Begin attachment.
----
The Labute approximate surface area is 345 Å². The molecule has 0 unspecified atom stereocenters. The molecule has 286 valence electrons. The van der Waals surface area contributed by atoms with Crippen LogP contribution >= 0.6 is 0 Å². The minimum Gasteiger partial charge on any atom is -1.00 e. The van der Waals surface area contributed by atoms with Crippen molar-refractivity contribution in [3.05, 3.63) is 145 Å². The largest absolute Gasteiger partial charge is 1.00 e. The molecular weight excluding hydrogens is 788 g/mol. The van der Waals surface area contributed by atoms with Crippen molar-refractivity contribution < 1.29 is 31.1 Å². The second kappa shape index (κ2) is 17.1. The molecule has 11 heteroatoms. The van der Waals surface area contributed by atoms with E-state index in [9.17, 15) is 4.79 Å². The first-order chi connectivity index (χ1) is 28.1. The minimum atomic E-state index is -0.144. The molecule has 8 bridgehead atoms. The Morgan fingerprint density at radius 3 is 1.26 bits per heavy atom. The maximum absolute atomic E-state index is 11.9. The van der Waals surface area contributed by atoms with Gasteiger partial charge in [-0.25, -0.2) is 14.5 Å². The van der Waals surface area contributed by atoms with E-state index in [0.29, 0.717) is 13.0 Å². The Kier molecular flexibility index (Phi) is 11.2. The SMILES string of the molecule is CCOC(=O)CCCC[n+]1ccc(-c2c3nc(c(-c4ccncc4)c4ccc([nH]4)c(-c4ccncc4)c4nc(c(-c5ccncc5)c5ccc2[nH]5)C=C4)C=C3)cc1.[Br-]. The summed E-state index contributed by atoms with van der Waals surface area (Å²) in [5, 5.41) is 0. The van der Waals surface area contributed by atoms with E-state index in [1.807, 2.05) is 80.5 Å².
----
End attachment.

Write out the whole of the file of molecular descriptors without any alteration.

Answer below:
The Labute approximate surface area is 345 Å². The molecule has 0 unspecified atom stereocenters. The molecule has 286 valence electrons. The van der Waals surface area contributed by atoms with Crippen LogP contribution >= 0.6 is 0 Å². The minimum Gasteiger partial charge on any atom is -1.00 e. The van der Waals surface area contributed by atoms with Crippen molar-refractivity contribution in [3.05, 3.63) is 145 Å². The largest absolute Gasteiger partial charge is 1.00 e. The molecular weight excluding hydrogens is 788 g/mol. The van der Waals surface area contributed by atoms with Crippen molar-refractivity contribution < 1.29 is 31.1 Å². The second kappa shape index (κ2) is 17.1. The molecule has 11 heteroatoms. The van der Waals surface area contributed by atoms with E-state index in [9.17, 15) is 4.79 Å². The first-order chi connectivity index (χ1) is 28.1. The minimum atomic E-state index is -0.144. The molecule has 8 bridgehead atoms. The Morgan fingerprint density at radius 3 is 1.26 bits per heavy atom. The maximum absolute atomic E-state index is 11.9. The van der Waals surface area contributed by atoms with Gasteiger partial charge in [-0.25, -0.2) is 14.5 Å². The van der Waals surface area contributed by atoms with E-state index in [0.29, 0.717) is 13.0 Å². The Kier molecular flexibility index (Phi) is 11.2. The SMILES string of the molecule is CCOC(=O)CCCC[n+]1ccc(-c2c3nc(c(-c4ccncc4)c4ccc([nH]4)c(-c4ccncc4)c4nc(c(-c5ccncc5)c5ccc2[nH]5)C=C4)C=C3)cc1.[Br-]. The summed E-state index contributed by atoms with van der Waals surface area (Å²) in [5, 5.41) is 0. The van der Waals surface area contributed by atoms with E-state index in [1.807, 2.05) is 80.5 Å².